Why protect the right of the people peaceably to assemble? Once more we think of the time the Constitution was born in. In pre-modern Europe, people did not gather in large groups. It just didn’t happen in the course of normal human events. The vast majority of people lived in small villages, where there weren’t enough people to make up large crowds. The only way a large crowd could gather was if there was trouble: someone stirring up the people and urging them to leave their villages and meet in one place, usually to protest the government. These gatherings quickly turned into mobs, and were usually violent. In the cities, people could gather in large crowds but were prevented by the watchful eye of royal authorities from doing so, for the same reason. There was just no acceptable reason why any large crowd would gather in that period. The Reformation period was characterized by mob after mob after mob being put down violently by government forces, causing almost incalculable losses of human life and capital.

So when the Framers said Americans had the right to gather in large groups, they looked like they were inviting trouble. That’s why this part of the amendment is the only one with a caveat: the people must assemble peaceably. Colonial America had a terrible record of mob violence, often sparked for no good reason (see our post The Boston Tea Party and a tradition of violence for more on this). It seemed like the last place where you would be safe allowing people to gather in large groups. But part of freedom of speech is freedom of assembly—people have to be allowed to talk together. Knowing the fondness for mob violence that Americans had, the Framers offer the one condition in the amendment by saying Americans can gather together but only if they are not violent. They didn’t say speech was free as long as it didn’t criticize; they didn’t say printers could print anything as long as it didn’t call for violence. But they did restrict public gatherings to peaceful purposes.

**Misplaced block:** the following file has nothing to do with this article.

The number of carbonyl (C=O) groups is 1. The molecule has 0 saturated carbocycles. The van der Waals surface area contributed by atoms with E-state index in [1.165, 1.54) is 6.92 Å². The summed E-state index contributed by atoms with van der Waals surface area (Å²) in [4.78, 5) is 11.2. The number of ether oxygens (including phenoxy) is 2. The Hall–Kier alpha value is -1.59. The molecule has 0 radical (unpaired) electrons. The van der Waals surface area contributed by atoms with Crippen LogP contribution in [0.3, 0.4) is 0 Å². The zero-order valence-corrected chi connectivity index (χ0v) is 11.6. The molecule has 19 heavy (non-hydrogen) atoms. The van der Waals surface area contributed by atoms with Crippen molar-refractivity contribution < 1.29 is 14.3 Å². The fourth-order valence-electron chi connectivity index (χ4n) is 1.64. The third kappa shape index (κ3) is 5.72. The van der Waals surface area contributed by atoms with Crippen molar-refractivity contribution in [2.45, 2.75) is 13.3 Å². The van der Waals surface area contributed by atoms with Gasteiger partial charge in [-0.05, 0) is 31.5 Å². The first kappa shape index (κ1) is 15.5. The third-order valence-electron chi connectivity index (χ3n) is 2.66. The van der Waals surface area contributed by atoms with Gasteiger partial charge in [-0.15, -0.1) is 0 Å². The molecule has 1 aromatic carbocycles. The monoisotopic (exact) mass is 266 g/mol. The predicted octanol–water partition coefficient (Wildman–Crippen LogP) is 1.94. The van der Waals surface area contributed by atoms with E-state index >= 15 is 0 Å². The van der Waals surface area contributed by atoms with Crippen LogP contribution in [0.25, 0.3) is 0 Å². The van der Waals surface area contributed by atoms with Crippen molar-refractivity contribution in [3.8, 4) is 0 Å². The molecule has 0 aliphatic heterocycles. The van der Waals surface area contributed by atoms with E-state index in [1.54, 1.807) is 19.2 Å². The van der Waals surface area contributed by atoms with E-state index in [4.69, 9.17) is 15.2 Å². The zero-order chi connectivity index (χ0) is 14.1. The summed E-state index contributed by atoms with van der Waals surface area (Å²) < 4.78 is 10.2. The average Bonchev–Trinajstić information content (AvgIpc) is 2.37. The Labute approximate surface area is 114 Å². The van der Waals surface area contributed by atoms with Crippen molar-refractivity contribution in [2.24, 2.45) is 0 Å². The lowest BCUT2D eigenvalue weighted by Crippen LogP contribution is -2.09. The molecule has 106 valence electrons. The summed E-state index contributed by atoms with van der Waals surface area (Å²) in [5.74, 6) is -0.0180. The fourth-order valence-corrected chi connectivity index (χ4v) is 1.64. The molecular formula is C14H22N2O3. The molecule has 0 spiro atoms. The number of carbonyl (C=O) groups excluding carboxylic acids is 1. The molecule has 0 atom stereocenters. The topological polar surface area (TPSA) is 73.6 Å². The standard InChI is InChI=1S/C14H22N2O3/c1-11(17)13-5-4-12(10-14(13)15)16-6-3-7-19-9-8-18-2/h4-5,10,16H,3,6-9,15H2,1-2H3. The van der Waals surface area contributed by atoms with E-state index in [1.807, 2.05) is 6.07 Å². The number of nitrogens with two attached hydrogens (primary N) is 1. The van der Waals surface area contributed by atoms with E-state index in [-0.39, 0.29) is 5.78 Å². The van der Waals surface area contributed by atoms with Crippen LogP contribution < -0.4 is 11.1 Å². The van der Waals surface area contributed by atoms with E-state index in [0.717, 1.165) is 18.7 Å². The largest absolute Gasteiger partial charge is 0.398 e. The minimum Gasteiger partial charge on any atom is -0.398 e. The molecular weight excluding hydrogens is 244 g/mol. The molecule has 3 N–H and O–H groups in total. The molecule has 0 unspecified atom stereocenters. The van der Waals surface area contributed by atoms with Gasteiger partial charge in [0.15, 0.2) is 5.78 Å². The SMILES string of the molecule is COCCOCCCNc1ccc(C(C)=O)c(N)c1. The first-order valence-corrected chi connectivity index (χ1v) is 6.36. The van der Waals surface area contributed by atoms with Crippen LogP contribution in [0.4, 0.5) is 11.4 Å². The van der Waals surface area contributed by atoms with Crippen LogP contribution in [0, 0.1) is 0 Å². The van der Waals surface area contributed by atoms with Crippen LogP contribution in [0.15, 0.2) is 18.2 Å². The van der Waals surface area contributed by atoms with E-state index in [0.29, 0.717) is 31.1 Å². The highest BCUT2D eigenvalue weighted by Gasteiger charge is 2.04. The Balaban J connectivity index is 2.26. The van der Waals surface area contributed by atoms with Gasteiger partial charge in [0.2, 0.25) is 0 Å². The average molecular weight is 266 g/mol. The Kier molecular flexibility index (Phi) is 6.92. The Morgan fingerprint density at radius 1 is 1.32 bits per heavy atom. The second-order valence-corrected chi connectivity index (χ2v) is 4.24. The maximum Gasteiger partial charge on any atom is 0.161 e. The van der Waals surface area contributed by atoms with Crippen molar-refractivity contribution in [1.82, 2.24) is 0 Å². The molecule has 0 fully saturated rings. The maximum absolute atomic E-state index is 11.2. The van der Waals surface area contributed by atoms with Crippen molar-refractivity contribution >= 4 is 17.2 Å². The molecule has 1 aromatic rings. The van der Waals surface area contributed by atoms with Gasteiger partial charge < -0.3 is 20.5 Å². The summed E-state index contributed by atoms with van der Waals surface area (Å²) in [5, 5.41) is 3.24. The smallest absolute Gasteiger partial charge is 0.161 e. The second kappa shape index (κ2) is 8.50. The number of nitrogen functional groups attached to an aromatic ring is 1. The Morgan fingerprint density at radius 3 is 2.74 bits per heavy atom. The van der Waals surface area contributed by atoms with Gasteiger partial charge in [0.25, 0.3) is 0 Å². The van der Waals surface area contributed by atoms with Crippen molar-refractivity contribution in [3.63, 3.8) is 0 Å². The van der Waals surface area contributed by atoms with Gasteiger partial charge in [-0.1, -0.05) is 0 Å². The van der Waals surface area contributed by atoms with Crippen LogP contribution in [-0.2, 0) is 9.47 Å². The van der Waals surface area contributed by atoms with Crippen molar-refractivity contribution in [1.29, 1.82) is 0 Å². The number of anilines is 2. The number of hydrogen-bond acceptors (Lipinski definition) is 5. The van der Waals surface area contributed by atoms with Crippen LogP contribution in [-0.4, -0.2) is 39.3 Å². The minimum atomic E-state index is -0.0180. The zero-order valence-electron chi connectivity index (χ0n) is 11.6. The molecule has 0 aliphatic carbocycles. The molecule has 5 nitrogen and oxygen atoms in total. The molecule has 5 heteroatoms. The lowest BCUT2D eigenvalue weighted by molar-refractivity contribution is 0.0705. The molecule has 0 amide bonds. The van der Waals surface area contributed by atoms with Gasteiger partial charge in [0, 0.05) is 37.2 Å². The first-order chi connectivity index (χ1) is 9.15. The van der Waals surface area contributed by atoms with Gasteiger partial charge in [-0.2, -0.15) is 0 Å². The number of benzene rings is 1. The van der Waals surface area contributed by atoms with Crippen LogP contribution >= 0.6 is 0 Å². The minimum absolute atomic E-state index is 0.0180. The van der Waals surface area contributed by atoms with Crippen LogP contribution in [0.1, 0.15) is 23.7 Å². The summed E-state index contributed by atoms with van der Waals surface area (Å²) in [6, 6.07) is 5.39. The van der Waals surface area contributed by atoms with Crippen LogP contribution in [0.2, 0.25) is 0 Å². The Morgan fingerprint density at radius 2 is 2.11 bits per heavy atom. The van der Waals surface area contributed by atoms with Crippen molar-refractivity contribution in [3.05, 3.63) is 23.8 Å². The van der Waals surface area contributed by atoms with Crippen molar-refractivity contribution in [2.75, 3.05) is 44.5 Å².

What is petitioning the Government for a redress of grievances? This means that Americans can criticize the government, and as you understand by now, this was not on the table in Europe. At a time when Europe was trying to end its centuries of strife by cracking down hard on any public expression, America was inviting its citizens to talk to their government and even make complaints. A redress of grievances is making something wrong right. If someone has injured (grieved) you, they must make it right somehow (redress it). If the government does something wrong, if it violates the Constitution, Americans have the right to demand that the government stop that violation and then make up for the damage it has done. This is two rights in one: the right to demand that the government obey the Constitution, and the right to demand repayment for any violations of the Constitution. This keeps the government honest, and sharpens people’s love for and commitment to the Constitution.

That’s a lot! But then this is the star amendment that, for most Americans, completely sums up who we are and how things here should be. You wouldn’t think another amendment could rival the First in importance, and for about two centuries none did. But in the late 20th century, the Second Amendment was wrested out of obscurity and thrust into the spotlight, and we’ll go over that amendment next time.

Next time: the very clearly military Second Amendment

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All civil rights matter: hats off to Clela Rorex for recognizing same-sex marriage rights in 1975

Posted on April 27, 2015. Filed under: Civil Rights, U.S. Constitution | Tags: , , , , , , |

We just heard a great interview with Clela Rorex on the NPR news program The Takeaway. Ms. Rorex was a county clerk in Boulder, Colorado in 1975 when two men approached her for a marriage license. She gave those men, and five other couples, the licenses after consulting with her boss, who said there was no law against doing so, and that it was up to her to decide. You can read a summary of the interview here. It gets the point across, but there were some important omissions we’d like to fill back in.